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  • Author(s): Bekker, Hans (G.J.);
  • Dekker, Jasja (J.A.)
  • et al.

In the 1900‘s, the badger population of the Netherlands was estimated to count 2500 to 3000 setts with over 4000 individuals. Between then and the 1960‘s, the number declined drastically and stayed low until the mid-1980‘s with about 400 setts in the whole of the Netherlands. In the 1980‘s a high percentage of the population, locally up to 25%, was killed yearly by road traffic. For this reason the Dutch government implemented mitigation measures such as fauna tunnels and fences. It was easy to monitor the use of such measures. By census we know that the population increased to around 5000 individuals in 2006. But were these “badger tunnels” effective: did the number of traffic victims at these tunnels decrease?

To answer this question we analyzed data on badger traffic victims gathered by NGO Das & Boom and the Center for Transport and Navigation (Rijkswaterstaat) between 1990 and 2006. First, we determined the distribution of victims over motorways, provincial roads and local roads. In absolute terms, most victims were reported from local roads. However, relative to the length of road in the range of the badger, most victims occur at provincial roads.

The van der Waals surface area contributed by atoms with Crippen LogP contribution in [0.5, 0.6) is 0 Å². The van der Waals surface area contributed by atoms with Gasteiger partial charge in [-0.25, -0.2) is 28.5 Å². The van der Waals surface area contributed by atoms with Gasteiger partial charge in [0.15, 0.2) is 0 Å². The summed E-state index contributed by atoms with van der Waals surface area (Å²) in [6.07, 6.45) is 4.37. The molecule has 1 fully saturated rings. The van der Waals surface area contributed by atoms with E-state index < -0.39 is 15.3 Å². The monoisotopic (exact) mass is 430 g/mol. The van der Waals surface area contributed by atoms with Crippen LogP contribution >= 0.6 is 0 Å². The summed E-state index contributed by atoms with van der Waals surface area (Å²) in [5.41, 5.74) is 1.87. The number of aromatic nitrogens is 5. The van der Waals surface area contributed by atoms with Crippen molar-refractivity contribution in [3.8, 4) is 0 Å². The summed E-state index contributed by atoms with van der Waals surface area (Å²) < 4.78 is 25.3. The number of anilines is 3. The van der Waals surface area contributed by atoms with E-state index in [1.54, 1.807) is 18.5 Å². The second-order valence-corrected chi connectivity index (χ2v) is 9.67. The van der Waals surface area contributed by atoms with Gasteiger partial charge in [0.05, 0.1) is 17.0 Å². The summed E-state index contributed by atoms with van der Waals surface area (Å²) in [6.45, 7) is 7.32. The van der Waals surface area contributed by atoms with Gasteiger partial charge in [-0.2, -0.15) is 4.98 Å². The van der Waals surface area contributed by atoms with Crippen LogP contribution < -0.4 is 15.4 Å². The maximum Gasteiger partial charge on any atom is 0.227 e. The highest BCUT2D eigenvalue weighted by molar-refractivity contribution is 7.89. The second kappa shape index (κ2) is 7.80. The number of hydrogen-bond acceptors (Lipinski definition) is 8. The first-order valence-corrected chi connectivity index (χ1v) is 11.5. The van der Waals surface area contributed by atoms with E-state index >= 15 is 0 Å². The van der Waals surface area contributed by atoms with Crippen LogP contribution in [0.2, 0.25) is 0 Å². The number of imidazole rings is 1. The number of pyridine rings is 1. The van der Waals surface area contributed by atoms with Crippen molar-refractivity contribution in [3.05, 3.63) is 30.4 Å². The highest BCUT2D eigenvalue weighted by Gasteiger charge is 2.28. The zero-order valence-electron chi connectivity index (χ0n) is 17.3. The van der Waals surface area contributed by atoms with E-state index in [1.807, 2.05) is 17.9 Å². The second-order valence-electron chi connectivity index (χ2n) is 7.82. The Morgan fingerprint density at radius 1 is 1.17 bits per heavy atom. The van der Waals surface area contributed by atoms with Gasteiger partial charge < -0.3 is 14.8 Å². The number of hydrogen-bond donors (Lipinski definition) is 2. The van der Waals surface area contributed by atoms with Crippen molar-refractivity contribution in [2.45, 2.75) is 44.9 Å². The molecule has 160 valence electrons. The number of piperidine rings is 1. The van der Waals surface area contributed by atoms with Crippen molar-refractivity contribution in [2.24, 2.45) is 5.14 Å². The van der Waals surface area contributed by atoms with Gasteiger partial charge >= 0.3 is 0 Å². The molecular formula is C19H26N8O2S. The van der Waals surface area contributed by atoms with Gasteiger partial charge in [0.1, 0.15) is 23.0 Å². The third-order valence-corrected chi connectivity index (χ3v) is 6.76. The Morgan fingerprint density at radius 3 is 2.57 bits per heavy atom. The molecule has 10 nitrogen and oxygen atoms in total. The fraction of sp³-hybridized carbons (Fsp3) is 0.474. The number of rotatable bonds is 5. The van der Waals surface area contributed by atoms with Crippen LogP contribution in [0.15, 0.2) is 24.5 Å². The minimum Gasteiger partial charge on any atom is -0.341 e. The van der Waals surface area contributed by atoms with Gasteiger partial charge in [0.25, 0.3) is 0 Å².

Second, we tested whether taking mitigating measures resulted in a decrease of traffic victims. Realization of fauna tunnels resulted in a small but significant decrease in the local number of victims, but effects varied from site to site: at most sites, the number of victims was lower, but at some the number of victims was higher after implementation of the measure. Analysis on a local scale should provide a clearer picture of the effect of mitigation measures on badger mortality. Such a study was done in the area ‘Eindegooi’ where the increase of the population of badgers is spectacular. It appears that the increase is related to a package of measures taken in that area.

The challenge for conservation now lies in minimizing victim numbers at local roads. As badger victims occur over a huge length of local roads, mitigation will be difficult. Still, a number of measures are feasible, for example locally designed tunnels and fences, decreasing speed limits or closing roads for through traffic, especially at ‘black spots’ with high numbers of victims.

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